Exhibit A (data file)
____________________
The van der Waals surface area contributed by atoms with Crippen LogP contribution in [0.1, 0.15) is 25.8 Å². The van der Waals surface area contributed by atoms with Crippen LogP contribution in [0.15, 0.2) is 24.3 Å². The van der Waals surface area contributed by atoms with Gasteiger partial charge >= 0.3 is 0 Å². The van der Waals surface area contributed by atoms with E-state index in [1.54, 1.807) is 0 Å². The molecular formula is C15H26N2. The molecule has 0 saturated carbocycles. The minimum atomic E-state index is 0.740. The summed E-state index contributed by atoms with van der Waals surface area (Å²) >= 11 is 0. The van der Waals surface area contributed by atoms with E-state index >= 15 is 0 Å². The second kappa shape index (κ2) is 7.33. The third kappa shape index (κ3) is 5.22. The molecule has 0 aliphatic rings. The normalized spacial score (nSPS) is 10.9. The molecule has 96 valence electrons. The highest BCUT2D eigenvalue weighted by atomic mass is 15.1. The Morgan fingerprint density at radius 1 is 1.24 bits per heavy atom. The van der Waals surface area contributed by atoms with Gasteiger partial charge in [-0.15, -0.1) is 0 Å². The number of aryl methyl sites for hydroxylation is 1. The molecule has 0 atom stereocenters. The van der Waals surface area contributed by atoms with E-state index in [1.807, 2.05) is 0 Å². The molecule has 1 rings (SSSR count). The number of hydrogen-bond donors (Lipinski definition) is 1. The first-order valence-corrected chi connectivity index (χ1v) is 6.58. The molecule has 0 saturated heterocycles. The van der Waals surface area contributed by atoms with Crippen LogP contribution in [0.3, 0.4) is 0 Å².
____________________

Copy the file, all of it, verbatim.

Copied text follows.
The van der Waals surface area contributed by atoms with Crippen LogP contribution in [0.1, 0.15) is 25.8 Å². The van der Waals surface area contributed by atoms with Crippen LogP contribution in [0.15, 0.2) is 24.3 Å². The van der Waals surface area contributed by atoms with Gasteiger partial charge >= 0.3 is 0 Å². The van der Waals surface area contributed by atoms with E-state index in [1.54, 1.807) is 0 Å². The molecular formula is C15H26N2. The molecule has 0 saturated carbocycles. The minimum atomic E-state index is 0.740. The summed E-state index contributed by atoms with van der Waals surface area (Å²) >= 11 is 0. The van der Waals surface area contributed by atoms with E-state index >= 15 is 0 Å². The second kappa shape index (κ2) is 7.33. The third kappa shape index (κ3) is 5.22. The molecule has 0 aliphatic rings. The normalized spacial score (nSPS) is 10.9. The molecule has 96 valence electrons. The highest BCUT2D eigenvalue weighted by atomic mass is 15.1. The Morgan fingerprint density at radius 1 is 1.24 bits per heavy atom. The van der Waals surface area contributed by atoms with Gasteiger partial charge in [-0.15, -0.1) is 0 Å². The number of aryl methyl sites for hydroxylation is 1. The molecule has 0 atom stereocenters. The van der Waals surface area contributed by atoms with E-state index in [1.807, 2.05) is 0 Å². The molecule has 1 rings (SSSR count). The number of hydrogen-bond donors (Lipinski definition) is 1. The first-order valence-corrected chi connectivity index (χ1v) is 6.58. The molecule has 0 saturated heterocycles. The van der Waals surface area contributed by atoms with Crippen LogP contribution in [0.3, 0.4) is 0 Å².